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business valuation process

Business Valuation and Divorce – Plan for the Unforeseen

Categorized as High Asset Divorce, Property Division

A business valuation helps plan for unforeseen circumstances, details an exit strategy for the owners and lays out an execution plan for expansion; Business valuations use many different ways to come up with a value but what is always relevant is the business assets, liabilities, income, benefits and the current market in and outside of any particular industry sue.

Benefits of a Business Valuation

An unforeseen circumstance can devastate a company and a business valuation helps determine the price in the event a sale becomes an option. Someone who is interested in purchasing that business needs to know a value so that a sales price can be negotiated, and that value can be determined through a business valuation.

As a business grows and expands through the years, an owner could use a business valuation to keep employees motivated by offering stock options or additional compensation which would be directly related to the value of the business. A valuation also gives leverage to the business owner who wants to expand and obtains a valuation to present to a potential lender. The information from a business valuation can also be used to recruit key employees or used for employees who are looking at retirement. Another very important consideration is that a business valuation can be used for value in the event of a dissolution of marriage, or when one partner is buying out the other partner or when a business owner is going to have their child come into the business or just seeking investors and needs to know the worth of a business.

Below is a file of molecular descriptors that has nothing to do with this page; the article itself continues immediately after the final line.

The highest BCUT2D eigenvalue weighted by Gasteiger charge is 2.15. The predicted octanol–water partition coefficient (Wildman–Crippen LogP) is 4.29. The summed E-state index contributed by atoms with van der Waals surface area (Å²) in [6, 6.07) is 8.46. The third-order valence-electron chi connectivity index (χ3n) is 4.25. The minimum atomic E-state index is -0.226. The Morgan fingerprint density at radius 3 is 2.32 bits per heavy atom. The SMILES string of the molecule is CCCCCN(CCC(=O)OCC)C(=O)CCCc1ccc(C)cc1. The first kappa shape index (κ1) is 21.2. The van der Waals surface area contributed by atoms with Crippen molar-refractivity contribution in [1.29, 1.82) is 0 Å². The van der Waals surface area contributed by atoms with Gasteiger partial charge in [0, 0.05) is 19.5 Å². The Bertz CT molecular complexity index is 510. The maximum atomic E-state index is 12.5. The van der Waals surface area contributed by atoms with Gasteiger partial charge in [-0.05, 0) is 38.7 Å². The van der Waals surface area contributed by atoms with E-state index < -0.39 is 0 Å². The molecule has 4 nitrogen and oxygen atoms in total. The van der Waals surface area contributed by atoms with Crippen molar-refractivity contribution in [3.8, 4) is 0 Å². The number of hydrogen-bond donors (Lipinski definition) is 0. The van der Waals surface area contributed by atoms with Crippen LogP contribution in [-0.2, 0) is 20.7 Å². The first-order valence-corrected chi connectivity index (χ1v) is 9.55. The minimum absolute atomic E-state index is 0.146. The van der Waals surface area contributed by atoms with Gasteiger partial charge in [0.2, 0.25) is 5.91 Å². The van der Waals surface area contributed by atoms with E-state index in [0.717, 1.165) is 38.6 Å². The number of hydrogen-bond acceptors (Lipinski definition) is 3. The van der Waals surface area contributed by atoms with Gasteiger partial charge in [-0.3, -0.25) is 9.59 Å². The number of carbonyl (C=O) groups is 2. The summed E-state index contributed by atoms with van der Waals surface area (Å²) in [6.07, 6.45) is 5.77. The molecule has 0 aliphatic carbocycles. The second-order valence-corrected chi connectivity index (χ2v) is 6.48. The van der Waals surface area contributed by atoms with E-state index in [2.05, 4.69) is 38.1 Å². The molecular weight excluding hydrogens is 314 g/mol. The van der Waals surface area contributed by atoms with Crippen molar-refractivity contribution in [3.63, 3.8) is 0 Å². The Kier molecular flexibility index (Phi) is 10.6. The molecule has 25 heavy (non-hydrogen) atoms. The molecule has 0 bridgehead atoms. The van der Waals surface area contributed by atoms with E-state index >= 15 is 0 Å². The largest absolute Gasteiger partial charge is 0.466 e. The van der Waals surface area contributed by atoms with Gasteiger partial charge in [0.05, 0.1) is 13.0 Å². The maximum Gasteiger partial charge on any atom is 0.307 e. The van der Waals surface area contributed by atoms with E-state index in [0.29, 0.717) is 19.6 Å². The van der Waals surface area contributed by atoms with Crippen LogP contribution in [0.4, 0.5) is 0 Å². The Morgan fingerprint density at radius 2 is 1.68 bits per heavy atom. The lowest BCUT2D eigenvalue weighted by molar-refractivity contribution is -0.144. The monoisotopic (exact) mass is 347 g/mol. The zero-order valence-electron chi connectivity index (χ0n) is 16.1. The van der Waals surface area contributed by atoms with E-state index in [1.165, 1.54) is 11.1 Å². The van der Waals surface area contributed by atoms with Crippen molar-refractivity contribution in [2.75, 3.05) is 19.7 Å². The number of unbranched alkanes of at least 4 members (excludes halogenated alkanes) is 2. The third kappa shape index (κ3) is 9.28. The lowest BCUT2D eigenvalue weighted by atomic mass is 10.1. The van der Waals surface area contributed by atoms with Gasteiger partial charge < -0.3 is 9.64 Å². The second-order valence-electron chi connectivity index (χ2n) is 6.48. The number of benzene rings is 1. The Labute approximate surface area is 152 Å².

There are several methods to value a business and each methods considers more heavily one or more of the following factors: Value of equipment, inventory, property, liquid assets and any other property the company owns, as well as management structure, projected earnings, share price, and of course revenue. The best valuation method for you depends on why you need the valuation, the size of your business, and the specific industry.

Business Valuation Methods

There are three (3) main valuation methods:

  1. Market Value Business Valuation Method

    The Market Value Business Valuation Method is one of the most subjective in measuring the value of the business. This method compares your business to similar businesses that have sold. Very similar to a market analysis of real estate. This method will only work if you have access to the necessary data on similar businesses that have sold. Often small businesses do not have public records for comparison. This leads to a value that can be used for negotiation since you will have a subjective and speculative number, but it is a good starting point if you are looking to obtain an understanding of what your business might be worth.

  2. Asset-Based Business Valuation Methods

    The Asset-Based Business Valuation Method focuses on the total net asset value of the business less the total liabilities from the business balance sheet. This can be done on a business that is an “ongoing concern” which values of a business that will be continuing to operate. None of the assets are to be sold off and only looks at the business’s total equity which is assets less liabilities. This can also be done as a “liquidation” which is used when a business is at its’ end and the assets will be liquidated. The value is the net amount received once you sell the assets and pay the liabilities. Liquidation usually delivers a value that is lower than market value since usually there is some type of urgency involved.